On a global scale, intelligence is changing dramatically. With the emergence of new — and sometimes risky — technologies, the unfolding of conflicts between global powers and the expansion of the digital world, the United States intelligence community is adapting to and embracing monumental shifts across the intelligence landscape.
Jennifer Ewbank, deputy director of the Central Intelligence Agency for Digital Innovation, said she’s currently focusing on two key factors sparking change within the IC.
“One would be this whole world of emerging technologies, largely in the digital domain, but not exclusively,” the 2023 Wash100 Award winner told Executive Mosaic’s Summer Myatt in a new video interview. “The other, I would say, would be the rise of the People’s Republic of China as, let’s just say, a pacing challenge for us.”
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According to Ewbank, these two factors are closely intertwined, as the PRC has become increasingly active, competitive and even dangerous in the digital landscape in recent years. Less than a decade ago, for example, Ewbank said China was known for more “brute force” cyber attacks in which actors would steal personal data and intellectual property “in a relatively unsophisticated and forceful manner.” That narrative has changed.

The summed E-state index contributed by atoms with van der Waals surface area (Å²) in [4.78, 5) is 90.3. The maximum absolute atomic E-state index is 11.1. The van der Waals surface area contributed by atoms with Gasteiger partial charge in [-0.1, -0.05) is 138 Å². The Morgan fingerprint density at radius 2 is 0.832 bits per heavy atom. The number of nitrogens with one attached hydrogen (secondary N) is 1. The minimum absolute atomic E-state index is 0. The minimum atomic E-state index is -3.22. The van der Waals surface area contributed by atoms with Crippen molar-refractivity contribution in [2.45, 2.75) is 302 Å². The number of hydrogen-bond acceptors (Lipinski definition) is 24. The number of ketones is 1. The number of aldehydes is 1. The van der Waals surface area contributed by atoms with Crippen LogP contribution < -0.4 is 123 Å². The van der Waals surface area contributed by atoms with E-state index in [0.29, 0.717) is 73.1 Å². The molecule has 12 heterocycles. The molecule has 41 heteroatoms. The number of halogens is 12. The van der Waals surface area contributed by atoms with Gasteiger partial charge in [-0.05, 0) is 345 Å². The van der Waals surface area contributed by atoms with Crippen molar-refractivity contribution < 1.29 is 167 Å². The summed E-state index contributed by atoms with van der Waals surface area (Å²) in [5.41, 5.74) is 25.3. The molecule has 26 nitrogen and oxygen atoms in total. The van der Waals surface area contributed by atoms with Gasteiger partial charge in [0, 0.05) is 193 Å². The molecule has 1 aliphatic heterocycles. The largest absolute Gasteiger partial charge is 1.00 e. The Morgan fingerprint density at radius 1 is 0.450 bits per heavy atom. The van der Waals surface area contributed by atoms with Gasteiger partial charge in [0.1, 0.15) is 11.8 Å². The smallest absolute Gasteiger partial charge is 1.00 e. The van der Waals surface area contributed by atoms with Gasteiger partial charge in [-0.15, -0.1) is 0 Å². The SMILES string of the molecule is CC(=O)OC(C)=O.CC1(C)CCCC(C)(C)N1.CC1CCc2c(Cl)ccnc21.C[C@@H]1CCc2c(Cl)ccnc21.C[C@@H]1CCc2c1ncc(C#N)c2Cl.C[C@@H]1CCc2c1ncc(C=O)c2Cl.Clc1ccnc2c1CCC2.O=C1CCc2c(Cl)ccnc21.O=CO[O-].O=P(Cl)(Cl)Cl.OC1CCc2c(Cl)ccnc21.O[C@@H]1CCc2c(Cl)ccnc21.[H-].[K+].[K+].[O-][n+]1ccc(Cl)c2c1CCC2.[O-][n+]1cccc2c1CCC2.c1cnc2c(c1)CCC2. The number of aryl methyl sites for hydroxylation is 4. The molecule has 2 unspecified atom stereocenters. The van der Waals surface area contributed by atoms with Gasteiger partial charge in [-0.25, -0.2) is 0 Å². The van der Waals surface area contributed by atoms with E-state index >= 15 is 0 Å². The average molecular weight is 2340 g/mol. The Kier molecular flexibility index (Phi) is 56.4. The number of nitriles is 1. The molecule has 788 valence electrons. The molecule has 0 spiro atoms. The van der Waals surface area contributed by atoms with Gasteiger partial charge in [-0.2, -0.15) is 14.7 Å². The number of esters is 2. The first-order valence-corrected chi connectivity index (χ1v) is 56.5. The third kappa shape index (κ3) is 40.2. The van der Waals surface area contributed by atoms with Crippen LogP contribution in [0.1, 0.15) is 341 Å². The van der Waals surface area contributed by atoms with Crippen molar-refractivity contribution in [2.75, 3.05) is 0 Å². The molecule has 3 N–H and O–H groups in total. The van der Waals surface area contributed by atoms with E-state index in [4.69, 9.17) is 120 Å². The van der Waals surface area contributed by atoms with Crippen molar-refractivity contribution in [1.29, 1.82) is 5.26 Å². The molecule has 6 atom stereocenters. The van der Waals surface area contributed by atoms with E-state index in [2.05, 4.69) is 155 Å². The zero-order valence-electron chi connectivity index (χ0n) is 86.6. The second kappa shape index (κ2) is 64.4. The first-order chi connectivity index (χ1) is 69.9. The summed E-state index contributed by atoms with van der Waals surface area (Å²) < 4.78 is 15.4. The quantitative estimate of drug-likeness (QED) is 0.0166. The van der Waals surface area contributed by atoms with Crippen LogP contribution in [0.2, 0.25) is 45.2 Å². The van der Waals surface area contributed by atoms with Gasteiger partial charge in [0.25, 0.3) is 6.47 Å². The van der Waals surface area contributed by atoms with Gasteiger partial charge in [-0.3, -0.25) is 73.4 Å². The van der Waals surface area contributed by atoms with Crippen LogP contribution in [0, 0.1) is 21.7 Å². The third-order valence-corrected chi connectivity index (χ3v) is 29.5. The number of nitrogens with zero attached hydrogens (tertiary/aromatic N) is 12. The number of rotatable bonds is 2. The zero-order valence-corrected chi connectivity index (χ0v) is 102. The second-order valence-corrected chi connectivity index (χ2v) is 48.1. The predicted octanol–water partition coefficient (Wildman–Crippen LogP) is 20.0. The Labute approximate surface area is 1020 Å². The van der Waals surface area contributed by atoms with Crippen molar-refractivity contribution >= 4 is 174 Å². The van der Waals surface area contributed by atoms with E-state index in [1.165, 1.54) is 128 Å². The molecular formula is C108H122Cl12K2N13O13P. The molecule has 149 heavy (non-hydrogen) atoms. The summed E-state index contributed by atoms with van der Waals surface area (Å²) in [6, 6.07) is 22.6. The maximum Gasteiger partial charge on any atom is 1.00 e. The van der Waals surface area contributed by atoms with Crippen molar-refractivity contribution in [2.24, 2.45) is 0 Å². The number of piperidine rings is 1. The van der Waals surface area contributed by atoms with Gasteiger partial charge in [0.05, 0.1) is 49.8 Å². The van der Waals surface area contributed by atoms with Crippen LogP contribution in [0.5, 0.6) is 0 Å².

“But today, I have to say, China presents the broadest, most sophisticated, most persistent, most pervasive cyber espionage threat to U.S. government and private sector networks in America, full stop,” Ewbank warned.
The IC is seeing a marked rise in threats posed by cyber intrusions, artificial intelligence, high-powered computing, and even quantum computing in the not-so-distant future. For Ewbank, these factors are not only changing the day-to-day life for citizens around the world, but it’s also changing how intelligence officers do their work.
Furthermore, these threats are contributing to the rapid evolution of the country’s most daunting national security challenges — things like criminal ransomware, the rise of authoritarian regimes and the persistent threat of terrorism. The common thread across these trends is their use of digital technologies, revealed Ewbank.
“Our competitiveness as a service, our success and America’s national security, by extension, will really rely on how rapidly we turn all of this to our own advantage,” she shared.
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